(By: Kathy Cira)
As the world expands so must our knowledge of motors. We are most familiar with our knowledge of NEMA motors but we must also now have knowledge of IEC motors as well.
We see more and more IEC motors on equipment purchased from overseas manufacturers and more are being specified for equipment being designed for use overseas.
We often see NEMA motors with both NEMA and IEC references and ratings such as HP and Kw, 50 as well as 60 cycle, voltages used overseas, IP enclosures, and even ATEX Zone 2 references as well has UL classifications. This of course is done to allow NEMA motors to address global requirements. It however can cause confusion as well. It is important to recognize that although NEMA motors have nameplates that incorporate both NEMA and IEC references the IEC motors are distinct and different than the NEMA motor.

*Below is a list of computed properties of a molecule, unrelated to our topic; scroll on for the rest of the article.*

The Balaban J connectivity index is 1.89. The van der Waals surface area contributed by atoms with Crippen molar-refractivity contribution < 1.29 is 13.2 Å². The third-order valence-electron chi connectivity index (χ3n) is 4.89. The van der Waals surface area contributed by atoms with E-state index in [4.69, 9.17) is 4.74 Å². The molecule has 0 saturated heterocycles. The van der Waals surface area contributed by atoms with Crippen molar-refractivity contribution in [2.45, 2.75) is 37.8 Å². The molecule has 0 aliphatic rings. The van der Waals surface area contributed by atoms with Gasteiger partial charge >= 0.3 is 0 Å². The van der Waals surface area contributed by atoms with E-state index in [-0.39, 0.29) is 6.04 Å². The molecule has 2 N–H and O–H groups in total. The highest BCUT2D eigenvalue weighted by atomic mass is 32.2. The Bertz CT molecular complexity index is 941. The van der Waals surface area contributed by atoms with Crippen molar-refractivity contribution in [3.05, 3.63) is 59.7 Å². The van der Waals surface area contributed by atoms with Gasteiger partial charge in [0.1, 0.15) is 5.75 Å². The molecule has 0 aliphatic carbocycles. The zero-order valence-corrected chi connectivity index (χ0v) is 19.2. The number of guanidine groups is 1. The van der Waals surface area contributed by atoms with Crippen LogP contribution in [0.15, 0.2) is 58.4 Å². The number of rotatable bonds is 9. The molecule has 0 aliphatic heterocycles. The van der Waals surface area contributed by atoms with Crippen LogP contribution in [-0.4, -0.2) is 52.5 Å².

This is especially true when identifying and specifying explosion proof motors. NEMA motors require UL classification and certification. IEC motors must have ATEX (Atmospheric Explosive) classifications and certification. This is required for motors used on equipment used in hazardous locations outside the US market.
ATEX terminology is different from that used by UL and NEMA and should not be mixed with UL terms in specifications or quotes. We often times see this though. When designing and specifying motors certified for explosive environments outside of the US, it is important to have a good understanding of ATEX terminology. ATEX-Equipment-Classification-Labelling
Kurz Industrial Solutions and our motor manufacturing partners can address any questions you may have when specifying and/or trying to identify any IEC motor as well as one requiring ATEX certification.